The Jury Talks Back


Sunday Music: Bach and Telemann Motet BWV Anh. 160

Filed under: Uncategorized — Patterico @ 9:00 am

It is the eleventh Sunday after Pentecost. Today’s piece is a motet and something of a pastiche: “Jauchzet dem Herrn, alle Welt” (Shout and cheer, shout and cheer for the Lord, all the world).

Today’s Gospel reading is Luke 13:10-17:

Jesus Heals a Crippled Woman on the Sabbath

On a Sabbath Jesus was teaching in one of the synagogues, and a woman was there who had been crippled by a spirit for eighteen years. She was bent over and could not straighten up at all. When Jesus saw her, he called her forward and said to her, “Woman, you are set free from your infirmity.” Then he put his hands on her, and immediately she straightened up and praised God.

Indignant because Jesus had healed on the Sabbath, the synagogue leader said to the people, “There are six days for work. So come and be healed on those days, not on the Sabbath.”

The Lord answered him, “You hypocrites! Doesn’t each of you on the Sabbath untie your ox or donkey from the stall and lead it out to give it water? Then should not this woman, a daughter of Abraham, whom Satan has kept bound for eighteen long years, be set free on the Sabbath day from what bound her?”

When he said this, all his opponents were humiliated, but the people were delighted with all the wonderful things he was doing.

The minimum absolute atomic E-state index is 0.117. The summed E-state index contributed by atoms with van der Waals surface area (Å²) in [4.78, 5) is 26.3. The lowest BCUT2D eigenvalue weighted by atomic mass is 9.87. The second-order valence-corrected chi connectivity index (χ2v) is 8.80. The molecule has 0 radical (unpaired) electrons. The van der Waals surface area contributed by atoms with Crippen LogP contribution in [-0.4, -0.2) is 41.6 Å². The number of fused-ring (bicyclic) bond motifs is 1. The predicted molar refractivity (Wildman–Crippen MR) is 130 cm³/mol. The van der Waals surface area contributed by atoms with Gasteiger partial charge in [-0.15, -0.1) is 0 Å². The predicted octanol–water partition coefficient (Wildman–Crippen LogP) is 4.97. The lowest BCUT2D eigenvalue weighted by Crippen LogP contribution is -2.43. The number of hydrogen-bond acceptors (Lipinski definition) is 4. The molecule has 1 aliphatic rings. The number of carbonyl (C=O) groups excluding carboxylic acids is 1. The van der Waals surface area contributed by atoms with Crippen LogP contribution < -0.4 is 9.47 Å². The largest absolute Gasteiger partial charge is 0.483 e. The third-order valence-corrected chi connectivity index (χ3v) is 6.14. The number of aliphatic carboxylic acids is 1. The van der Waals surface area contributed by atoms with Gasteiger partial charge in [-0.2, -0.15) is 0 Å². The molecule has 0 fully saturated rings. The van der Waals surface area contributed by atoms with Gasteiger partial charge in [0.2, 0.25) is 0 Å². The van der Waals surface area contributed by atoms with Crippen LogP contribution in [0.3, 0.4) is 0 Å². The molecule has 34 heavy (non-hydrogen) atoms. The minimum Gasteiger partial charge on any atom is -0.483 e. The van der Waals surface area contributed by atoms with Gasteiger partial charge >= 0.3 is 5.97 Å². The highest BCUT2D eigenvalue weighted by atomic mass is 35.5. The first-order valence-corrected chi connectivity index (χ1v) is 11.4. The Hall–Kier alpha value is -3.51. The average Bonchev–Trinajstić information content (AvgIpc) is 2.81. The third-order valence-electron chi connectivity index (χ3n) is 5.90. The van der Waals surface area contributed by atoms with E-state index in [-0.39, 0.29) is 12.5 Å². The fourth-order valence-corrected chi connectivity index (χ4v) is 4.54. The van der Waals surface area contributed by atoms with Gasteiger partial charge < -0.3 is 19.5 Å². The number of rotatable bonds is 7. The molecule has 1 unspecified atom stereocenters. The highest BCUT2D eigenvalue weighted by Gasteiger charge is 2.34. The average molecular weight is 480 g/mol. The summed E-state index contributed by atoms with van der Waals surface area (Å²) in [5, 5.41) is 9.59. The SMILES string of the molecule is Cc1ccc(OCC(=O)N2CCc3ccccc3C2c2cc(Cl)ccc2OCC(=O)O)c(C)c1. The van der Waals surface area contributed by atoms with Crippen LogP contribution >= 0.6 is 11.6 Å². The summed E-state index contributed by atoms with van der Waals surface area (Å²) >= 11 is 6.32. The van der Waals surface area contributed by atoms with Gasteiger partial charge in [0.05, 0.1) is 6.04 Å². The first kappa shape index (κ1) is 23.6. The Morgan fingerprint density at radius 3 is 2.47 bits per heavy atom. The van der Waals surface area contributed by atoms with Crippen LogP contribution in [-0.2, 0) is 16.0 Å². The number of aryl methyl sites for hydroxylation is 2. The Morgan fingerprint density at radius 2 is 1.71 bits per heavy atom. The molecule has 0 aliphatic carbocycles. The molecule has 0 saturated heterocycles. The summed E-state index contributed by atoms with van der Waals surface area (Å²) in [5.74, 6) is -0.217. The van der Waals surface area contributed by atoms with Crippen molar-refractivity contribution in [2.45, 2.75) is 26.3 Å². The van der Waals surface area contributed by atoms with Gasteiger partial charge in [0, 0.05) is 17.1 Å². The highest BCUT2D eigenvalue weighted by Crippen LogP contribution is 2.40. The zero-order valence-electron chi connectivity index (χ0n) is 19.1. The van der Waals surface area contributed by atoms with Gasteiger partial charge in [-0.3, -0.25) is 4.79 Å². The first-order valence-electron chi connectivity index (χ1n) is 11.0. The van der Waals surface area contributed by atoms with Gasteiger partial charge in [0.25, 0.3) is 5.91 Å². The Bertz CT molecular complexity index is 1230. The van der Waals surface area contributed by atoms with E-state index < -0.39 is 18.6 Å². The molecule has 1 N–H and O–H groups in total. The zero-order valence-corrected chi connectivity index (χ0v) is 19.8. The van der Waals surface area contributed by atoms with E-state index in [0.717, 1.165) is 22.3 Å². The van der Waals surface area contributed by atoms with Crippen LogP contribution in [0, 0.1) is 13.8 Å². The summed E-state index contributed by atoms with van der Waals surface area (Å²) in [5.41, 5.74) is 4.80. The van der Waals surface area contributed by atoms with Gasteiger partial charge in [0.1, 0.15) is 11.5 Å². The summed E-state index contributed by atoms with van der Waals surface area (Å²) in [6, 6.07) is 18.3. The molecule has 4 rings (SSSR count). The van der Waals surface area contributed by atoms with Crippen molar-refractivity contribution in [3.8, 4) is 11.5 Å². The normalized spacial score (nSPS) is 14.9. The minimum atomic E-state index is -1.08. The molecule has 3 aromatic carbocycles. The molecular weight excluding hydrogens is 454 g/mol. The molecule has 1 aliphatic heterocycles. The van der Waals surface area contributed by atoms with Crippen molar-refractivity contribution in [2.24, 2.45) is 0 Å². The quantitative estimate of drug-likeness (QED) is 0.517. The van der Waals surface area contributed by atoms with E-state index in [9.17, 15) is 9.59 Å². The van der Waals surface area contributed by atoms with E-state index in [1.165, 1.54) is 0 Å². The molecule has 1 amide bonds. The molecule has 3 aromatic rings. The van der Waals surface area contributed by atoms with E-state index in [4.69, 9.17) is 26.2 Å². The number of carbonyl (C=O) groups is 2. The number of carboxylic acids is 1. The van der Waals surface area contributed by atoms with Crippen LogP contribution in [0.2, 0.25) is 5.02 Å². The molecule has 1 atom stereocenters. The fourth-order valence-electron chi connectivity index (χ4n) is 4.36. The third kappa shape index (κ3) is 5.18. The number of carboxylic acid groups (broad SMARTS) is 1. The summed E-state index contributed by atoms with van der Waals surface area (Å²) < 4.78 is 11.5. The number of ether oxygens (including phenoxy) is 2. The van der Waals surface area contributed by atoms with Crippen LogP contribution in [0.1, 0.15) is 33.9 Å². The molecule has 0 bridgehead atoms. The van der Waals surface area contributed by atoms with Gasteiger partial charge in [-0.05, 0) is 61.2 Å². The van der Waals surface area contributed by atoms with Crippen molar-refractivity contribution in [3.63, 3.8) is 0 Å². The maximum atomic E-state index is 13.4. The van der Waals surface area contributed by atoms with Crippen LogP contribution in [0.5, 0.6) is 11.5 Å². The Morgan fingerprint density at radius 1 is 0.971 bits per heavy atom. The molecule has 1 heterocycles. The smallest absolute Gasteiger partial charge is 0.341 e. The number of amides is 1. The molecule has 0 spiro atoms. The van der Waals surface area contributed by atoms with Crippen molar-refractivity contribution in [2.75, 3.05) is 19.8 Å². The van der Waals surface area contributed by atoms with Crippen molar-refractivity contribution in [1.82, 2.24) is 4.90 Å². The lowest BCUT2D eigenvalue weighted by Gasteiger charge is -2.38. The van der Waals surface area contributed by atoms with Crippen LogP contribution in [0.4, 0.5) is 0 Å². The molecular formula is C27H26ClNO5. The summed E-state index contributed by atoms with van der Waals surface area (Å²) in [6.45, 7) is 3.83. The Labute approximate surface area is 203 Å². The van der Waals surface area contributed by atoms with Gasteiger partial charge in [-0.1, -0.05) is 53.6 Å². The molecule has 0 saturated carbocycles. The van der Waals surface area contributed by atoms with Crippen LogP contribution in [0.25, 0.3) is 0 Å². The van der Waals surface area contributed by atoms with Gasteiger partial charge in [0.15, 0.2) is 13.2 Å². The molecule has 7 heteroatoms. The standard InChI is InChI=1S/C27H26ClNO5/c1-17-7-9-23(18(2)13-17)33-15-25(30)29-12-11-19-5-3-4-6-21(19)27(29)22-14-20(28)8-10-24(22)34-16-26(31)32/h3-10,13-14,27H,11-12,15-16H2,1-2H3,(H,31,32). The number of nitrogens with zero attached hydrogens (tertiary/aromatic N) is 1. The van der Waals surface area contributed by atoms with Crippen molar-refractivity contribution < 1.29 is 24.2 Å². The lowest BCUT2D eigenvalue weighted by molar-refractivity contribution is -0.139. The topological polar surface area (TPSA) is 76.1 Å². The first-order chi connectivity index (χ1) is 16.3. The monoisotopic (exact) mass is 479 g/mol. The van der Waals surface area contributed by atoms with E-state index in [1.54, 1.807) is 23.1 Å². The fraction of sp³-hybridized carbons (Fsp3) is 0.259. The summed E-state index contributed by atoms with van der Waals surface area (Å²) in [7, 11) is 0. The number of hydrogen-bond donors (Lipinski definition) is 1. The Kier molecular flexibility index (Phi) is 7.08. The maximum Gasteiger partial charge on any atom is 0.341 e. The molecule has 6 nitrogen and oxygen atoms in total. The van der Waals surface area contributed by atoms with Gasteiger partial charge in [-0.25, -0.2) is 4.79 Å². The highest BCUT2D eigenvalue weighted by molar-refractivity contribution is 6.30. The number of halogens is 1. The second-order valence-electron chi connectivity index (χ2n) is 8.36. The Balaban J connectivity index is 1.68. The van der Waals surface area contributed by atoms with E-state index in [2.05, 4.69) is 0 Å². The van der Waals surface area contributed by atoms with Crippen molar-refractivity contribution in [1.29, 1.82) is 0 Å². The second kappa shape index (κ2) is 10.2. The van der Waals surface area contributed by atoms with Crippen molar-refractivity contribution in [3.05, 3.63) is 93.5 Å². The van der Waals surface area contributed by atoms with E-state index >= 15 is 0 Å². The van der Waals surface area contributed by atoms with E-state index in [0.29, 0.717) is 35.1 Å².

The text of today’s piece is available here. It contains these words:

Shout and cheer, shout and cheer for the Lord, all the world,
Serve the Lord with joy!

A word about the motet. Its provenance is debated, with the “Anh.” (“Anhang” or “Appendix”) indicating that the work is not considered to have been composed (at least entirely) by him. It appears that the first movement was the work of Telemann, adapted by Bach. The second movement is thought to derive from Bach and the third from Telemann. Think of it as a collaboration between two great composers — like when Paul Rodgers and Jimmy Page got together to form The Firm. Or something.

Since we’re already expanding the field to include Telemann, why don’t we throw in some Mendelssohn as well: his motet of the same name:

I think Mendelssohn is one of the great underrated composers of all times.

Happy listening! Soli Deo gloria.

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